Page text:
The extended end scene in the original theatrical release shows Rachael and Deckard traveling into daylight with pastoral aerial shots filmed by director Stanley Kubrick. Ridley Scott contacted Kubrick about using some of his surplus helicopter aerial photography from The Shining.[69][70][71]


"Spinner" is the generic term for the fictional flying cars used in the film. A spinner can be driven as a ground-based vehicle, and take off vertically, hover, and cruise much like vertical take-off and landing (VTOL) aircraft. They are used extensively by the police as patrol cars, and wealthy people can also acquire spinner licenses.[72] The vehicle was conceived and designed by Syd Mead who described the spinner as an "aerodyne" – a vehicle which directs air downward to create lift, though press kits for the film stated that the spinner was propelled by three engines: "conventional internal combustion, jet, and anti-gravity"[73] A spinner is on permanent exhibit at the Science Fiction Museum and Hall of Fame in Seattle, Washington.[74] Mead's conceptual drawings were transformed into 25 vehicles by automobile customizer Gene Winfield; at least two were working ground vehicles, while others were light-weight mockups for crane shots and set decoration for street shots.[75] Two of them ended up at Disney World in Orlando, Florida, but were later destroyed, and a few others remain in private collections.[75]

Voigt-Kampff machine[edit]

A very advanced form of lie detector that measures contractions of the iris muscle and the presence of invisible airborne particles emitted from the body. The bellows were designed for the latter function and give the machine the menacing air of a sinister insect. The VK is used primarily by Blade Runners to determine if a suspect is truly human by measuring the degree of his empathic response through carefully worded questions and statements.
 – Description from the original press kit.

The Voigt-Kampff machine is a fictional interrogation tool, originating from the novel. The Voigt-Kampff is a polygraph-like machine used by blade runners to determine whether an individual is a replicant. It measures bodily functions such as respiration, blush response, heart rate and eye movement in response to questions dealing with empathy.[76] (Tyrell states: "Capillary dilation of the so-called blush response? Fluctuation of the pupil? Involuntary dilation of the iris?") In the film, two replicants – Leon and Rachael – take the test. Deckard tells Tyrell that it usually takes 20 to 30 cross-referenced questions to distinguish a replicant; in contrast with the book, where it is stated it only takes six or seven questions to make a determination. In the film, it takes more than a hundred questions to determine that Rachael is a replicant.


The Blade Runner soundtrack by Vangelis is a dark melodic combination of classic composition and futuristic synthesizers which mirrors the film-noir retro-future envisioned by Ridley Scott. Vangelis, fresh from his Academy Award-winning score for Chariots of Fire,[77] composed and performed the music on his synthesizers.[78] He also made use of various chimes and the vocals of collaborator Demis Roussos.[79] Another memorable sound is the haunting tenor sax solo "Love Theme" by British saxophonist Dick Morrissey, who performed on many of Vangelis's albums. Ridley Scott also used "Memories of Green" from the Vangelis album See You Later, an orchestral version of which Scott would later use in his film Someone to Watch Over Me.[80]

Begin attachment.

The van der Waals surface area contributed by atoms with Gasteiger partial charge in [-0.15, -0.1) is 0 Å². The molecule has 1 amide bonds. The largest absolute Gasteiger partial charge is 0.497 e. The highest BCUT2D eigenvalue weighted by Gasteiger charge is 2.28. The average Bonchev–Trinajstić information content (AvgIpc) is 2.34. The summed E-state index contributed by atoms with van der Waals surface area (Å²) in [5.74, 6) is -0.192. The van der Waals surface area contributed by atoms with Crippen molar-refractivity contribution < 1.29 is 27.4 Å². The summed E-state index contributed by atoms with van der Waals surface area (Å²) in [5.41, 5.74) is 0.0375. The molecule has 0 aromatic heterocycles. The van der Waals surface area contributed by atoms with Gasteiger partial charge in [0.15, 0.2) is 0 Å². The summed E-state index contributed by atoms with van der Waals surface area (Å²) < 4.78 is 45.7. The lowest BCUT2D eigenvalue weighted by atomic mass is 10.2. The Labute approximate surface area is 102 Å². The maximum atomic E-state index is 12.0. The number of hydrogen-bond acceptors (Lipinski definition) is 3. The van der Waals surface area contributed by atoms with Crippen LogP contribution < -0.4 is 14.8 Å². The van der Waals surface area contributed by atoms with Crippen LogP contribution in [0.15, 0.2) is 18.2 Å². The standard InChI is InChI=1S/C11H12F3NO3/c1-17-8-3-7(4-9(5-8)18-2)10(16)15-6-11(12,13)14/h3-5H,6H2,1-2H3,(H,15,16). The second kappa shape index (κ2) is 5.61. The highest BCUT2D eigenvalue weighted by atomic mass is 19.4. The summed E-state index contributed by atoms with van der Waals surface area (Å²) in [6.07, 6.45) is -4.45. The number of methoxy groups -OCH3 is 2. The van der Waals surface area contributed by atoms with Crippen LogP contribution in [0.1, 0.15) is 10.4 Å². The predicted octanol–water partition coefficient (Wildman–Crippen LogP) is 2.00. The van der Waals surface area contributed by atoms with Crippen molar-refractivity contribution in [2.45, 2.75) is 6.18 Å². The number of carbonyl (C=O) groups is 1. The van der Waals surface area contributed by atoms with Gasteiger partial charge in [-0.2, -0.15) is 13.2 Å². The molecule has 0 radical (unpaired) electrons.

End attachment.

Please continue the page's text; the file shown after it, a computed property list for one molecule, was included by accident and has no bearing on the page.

Along with Vangelis' compositions and ambient textures, the film's soundscape also features a track by the Japanese ensemble Nipponia – "Ogi no Mato" or "The Folding Fan as a Target" from the Nonesuch Records release Traditional Vocal and Instrumental Music – and a track by harpist Gail Laughton from "Harps of the Ancient Temples" on Laurel Records.[81]

Despite being well received by fans and critically acclaimed and nominated in 1983 for a BAFTA and Golden Globe as best original score, and the promise of a soundtrack album from Polydor Records in the end titles of the film, the release of the official soundtrack recording was delayed for over a decade. There are two official releases of the music from Blade Runner. In light of the lack of a release of an album, the New American Orchestra recorded an orchestral adaptation in 1982 which bore little resemblance to the original. Some of the film tracks would, in 1989, surface on the compilation Vangelis: Themes, but not until the 1992 release of the Director's Cut version would a substantial amount of the film's score see commercial release.[79]

These delays and poor reproductions led to the production of many bootleg recordings over the years. A bootleg tape surfaced in 1982 at science fiction conventions and became popular given the delay of an official release of the original recordings, and in 1993 "Off World Music, Ltd" created a bootleg CD that would prove more comprehensive than Vangelis' official CD in 1994.[79] A set with three CDs of Blade Runner-related Vangelis music was released in 2007. Titled Blade Runner Trilogy, the first disc contains the same tracks as the 1994 official soundtrack release, the second features previously unreleased music from the movie, and the third disc is all newly composed music from Vangelis, inspired by, and in the spirit of the movie.[82]

Special effects[edit]